My travel agent indicated that for 2 days it will cost $299 a person for the Museum plus metro passes. I thought that the price was kind of high. Are there other options? Desperate for an answer. Fran Bosnick
Hi Fran. Don't listen to your travel agent! I assume you're talking about Paris so here are my suggestions. My sister and I went to Paris for a week last September and we each bought a six-day Museum Pass. They cost 69 euros each if you buy them in Paris (as compared to buying them online and having them sent to your house). This great website will tell you everything you need to know: http://en.parismuseumpass.com/ As far as Metro passes - we didn't go that route. We each bought a carnet of 10 tickets at the RER ticket window at CDG Airport. Those tickets, plus six more tickets purchased individually, lasted us a week (Friday to Saturday, not including a day trip to Versailles). Be aware that if you're flying into CDG and want to take the RER into town, you will need to buy an RER ticket (not the same thing as a Metro ticket). I don't remember exactly what the carnets cost but it wasn't that much - $15, maybe? Hopefully someone else here knows the answer to this. The RER ticket cost about 10 euros. So you can see that a 69-euro pass (approx. $88) plus another $15 or $20 for a carnet, is nowhere near $299!
Sarah is correct. Buy your museum pass at a minor museum for 39E (2 day pass). Buy a book of metro tickets. Really sit down and figure out what museums you want to see. Two days is pretty tight. There will still be some waiting in line but at least at the Louvre you can use the back entrance right across the street from the metro stop Palais Royal not the Louvre stop.
Thanks for the information! We have three full days in Paris and then off on a River Cruise along the Seine. Our plan is to do Musee D'orsay the second morning and then we are going to do the Paris Walk the next day. The Paris Walk was recommended by Rick Steves which will take us along the following: Notre Dame, Point Zero, Deportation Memorial, lle St. Louis Left Bank Booksellers, Medieval Paris, Shakespeare & Co. Bokstore St. Severin, Place St. Andres-des Arts, Place St. Michel Sainte Chapelle, Cite Metro Stop, Conciergerie, Place dauphine
Statue of Henry IV and Pont Neuf If either of you have been to Notre Dame, is it easy to navigate? Should I take a tour? Once again, thank you very much. Fran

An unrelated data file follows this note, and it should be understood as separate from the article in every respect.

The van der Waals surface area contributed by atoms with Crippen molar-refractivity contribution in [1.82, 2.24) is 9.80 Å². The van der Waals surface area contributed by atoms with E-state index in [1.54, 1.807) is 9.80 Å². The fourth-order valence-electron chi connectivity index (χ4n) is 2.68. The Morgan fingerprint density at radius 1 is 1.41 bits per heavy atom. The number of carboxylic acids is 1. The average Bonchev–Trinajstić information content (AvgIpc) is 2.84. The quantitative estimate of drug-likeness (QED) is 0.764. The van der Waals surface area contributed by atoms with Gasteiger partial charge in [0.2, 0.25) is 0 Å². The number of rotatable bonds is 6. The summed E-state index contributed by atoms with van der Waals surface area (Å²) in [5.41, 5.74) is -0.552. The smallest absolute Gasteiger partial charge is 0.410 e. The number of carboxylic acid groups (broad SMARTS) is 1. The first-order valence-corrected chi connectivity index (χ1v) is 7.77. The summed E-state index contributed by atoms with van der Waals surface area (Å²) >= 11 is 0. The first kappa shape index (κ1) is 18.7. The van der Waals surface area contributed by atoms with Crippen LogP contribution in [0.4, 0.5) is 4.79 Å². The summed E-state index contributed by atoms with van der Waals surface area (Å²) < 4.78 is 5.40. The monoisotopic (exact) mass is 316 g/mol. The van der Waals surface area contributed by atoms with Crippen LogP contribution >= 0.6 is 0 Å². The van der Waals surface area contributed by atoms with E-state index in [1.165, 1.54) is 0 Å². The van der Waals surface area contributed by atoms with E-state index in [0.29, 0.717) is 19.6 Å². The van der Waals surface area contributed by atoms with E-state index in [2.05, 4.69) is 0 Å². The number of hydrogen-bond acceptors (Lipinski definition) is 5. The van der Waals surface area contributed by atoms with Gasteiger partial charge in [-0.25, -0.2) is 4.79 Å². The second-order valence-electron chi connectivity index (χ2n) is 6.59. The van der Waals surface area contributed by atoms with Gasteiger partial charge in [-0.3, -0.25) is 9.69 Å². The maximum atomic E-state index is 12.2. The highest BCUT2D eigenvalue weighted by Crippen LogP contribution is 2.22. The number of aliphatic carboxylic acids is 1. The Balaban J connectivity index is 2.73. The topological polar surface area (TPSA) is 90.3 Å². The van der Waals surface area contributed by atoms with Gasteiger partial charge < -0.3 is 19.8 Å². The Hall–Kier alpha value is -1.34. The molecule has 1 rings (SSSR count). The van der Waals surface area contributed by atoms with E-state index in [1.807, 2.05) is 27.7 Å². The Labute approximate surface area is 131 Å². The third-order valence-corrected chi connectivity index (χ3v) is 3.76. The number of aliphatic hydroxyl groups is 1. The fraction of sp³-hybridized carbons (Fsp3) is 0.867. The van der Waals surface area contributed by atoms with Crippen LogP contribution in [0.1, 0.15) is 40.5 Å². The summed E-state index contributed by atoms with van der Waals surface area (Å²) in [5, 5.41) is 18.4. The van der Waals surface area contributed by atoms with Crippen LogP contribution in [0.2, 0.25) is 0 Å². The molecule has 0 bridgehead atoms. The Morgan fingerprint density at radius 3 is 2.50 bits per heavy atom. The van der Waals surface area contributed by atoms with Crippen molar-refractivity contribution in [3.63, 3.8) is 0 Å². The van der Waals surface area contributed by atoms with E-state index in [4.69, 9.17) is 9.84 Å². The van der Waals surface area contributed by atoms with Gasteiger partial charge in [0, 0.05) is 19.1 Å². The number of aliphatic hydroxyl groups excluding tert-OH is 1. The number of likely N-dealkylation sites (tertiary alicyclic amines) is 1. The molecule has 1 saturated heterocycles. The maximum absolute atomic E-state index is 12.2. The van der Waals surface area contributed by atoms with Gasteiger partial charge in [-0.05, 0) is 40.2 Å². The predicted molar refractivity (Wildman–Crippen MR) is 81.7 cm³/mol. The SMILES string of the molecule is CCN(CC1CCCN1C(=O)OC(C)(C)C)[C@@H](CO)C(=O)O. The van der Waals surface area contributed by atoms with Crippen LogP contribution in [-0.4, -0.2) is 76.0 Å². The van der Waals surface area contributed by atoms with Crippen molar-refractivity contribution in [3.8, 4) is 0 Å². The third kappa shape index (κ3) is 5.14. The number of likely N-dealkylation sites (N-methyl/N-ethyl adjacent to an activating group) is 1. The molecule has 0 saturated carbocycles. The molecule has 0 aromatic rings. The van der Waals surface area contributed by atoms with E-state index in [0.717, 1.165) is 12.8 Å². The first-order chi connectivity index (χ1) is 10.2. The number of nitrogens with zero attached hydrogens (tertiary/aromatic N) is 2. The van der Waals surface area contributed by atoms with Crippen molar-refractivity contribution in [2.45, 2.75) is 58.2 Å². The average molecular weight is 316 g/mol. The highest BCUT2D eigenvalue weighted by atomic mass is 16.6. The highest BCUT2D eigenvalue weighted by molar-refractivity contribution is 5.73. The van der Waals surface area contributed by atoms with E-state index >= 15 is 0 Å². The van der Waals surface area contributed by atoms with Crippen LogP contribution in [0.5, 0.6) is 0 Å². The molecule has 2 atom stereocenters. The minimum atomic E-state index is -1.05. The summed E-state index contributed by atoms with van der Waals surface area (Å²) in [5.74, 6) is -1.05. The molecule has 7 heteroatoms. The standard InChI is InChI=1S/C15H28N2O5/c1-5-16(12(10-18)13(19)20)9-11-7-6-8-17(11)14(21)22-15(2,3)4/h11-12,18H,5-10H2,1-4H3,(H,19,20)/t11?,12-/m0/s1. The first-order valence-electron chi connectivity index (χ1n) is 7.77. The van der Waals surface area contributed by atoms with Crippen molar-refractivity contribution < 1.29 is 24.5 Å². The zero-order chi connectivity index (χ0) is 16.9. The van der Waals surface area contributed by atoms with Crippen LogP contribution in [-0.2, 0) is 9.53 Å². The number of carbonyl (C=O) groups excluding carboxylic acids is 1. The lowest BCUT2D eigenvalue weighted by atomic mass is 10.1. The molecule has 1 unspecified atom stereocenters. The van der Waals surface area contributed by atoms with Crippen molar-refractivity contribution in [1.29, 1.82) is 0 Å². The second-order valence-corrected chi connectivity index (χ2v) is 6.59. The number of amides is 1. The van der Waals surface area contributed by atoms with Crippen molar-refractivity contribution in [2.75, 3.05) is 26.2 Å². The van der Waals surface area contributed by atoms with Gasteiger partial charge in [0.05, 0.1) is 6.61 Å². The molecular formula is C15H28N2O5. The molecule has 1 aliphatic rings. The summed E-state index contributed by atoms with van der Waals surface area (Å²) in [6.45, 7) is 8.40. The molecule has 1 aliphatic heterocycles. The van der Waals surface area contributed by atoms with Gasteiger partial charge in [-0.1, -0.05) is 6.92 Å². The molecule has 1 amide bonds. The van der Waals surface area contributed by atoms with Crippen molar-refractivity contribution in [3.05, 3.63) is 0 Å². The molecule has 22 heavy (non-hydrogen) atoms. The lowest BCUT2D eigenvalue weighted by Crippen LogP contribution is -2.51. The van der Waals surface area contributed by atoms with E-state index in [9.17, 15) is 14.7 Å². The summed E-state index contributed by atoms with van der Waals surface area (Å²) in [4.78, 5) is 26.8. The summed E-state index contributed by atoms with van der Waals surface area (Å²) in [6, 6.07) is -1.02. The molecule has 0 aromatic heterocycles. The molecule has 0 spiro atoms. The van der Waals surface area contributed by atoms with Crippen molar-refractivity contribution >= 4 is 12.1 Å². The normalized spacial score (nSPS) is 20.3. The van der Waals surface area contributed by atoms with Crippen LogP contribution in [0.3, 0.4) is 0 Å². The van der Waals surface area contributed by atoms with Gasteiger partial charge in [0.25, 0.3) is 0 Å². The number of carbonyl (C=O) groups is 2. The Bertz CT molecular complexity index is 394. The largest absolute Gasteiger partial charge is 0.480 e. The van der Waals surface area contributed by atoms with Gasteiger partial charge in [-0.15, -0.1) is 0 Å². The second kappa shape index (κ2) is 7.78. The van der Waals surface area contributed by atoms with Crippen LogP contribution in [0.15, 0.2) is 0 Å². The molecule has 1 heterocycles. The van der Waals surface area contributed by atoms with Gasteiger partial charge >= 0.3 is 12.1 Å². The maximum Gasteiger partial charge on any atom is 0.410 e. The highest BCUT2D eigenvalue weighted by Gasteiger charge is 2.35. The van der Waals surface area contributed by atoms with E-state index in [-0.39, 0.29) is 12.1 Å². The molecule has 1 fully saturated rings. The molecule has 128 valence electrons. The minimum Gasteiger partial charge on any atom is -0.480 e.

Notre Dame is extremely easy to naviagate , since traffic flows in one door and out the other, and your like a salmon swimming against the current if you try to go "wrong way",so don't worry about it. Also, like for cathederal may look crazy long but don't panic, its just a bottleneck at door and line generally continually moves along. I really hope you don't listen to your travel agent ( in fact for your visit to Paris I would suggest you not even use her/him, as they are usually less then helpful and often have no first hand experience, who would suggest anyone pay that much for two days is crazy!!!) I am just checking since I get confused easily, but is your plan just to visit Orsay , and St Chapelle( or is that a walk by?) .. if so why get a museum pass at all?
hi +1 (i agree) i just bought my Paris pass at the nearest museum near me on the day i was there. and yes, it should be ALOT cheaper than the 300 USD (United States Dollars). Happy trails.
Hi, everbody! Thank you all for the helpful suggestions! When we take the Paris Walk our intention is to visit St. Chapelle, Notre Dame and everything that is on the list if possible. This will be our second day in Paris and on the first day we are going to D'Orsay very early. I'm assuming that I can purchase the Museum passes at Orsay. It was such a relief to hear about Notre Dame and that it is easy to navigate. I thought I would have to book a tour for that, but now that I know better I will do on our own. Everytime we visit a new country I get very anxious, but everyone has really helped me. I wish I would have known about this blog before I went to Italy, because the first time I was a nervous wreck. Anyone ever do the Catacomb tour? How about the Sewer tour? Do you think they were worth it. Any recommendations per restaurants would be helpful as well.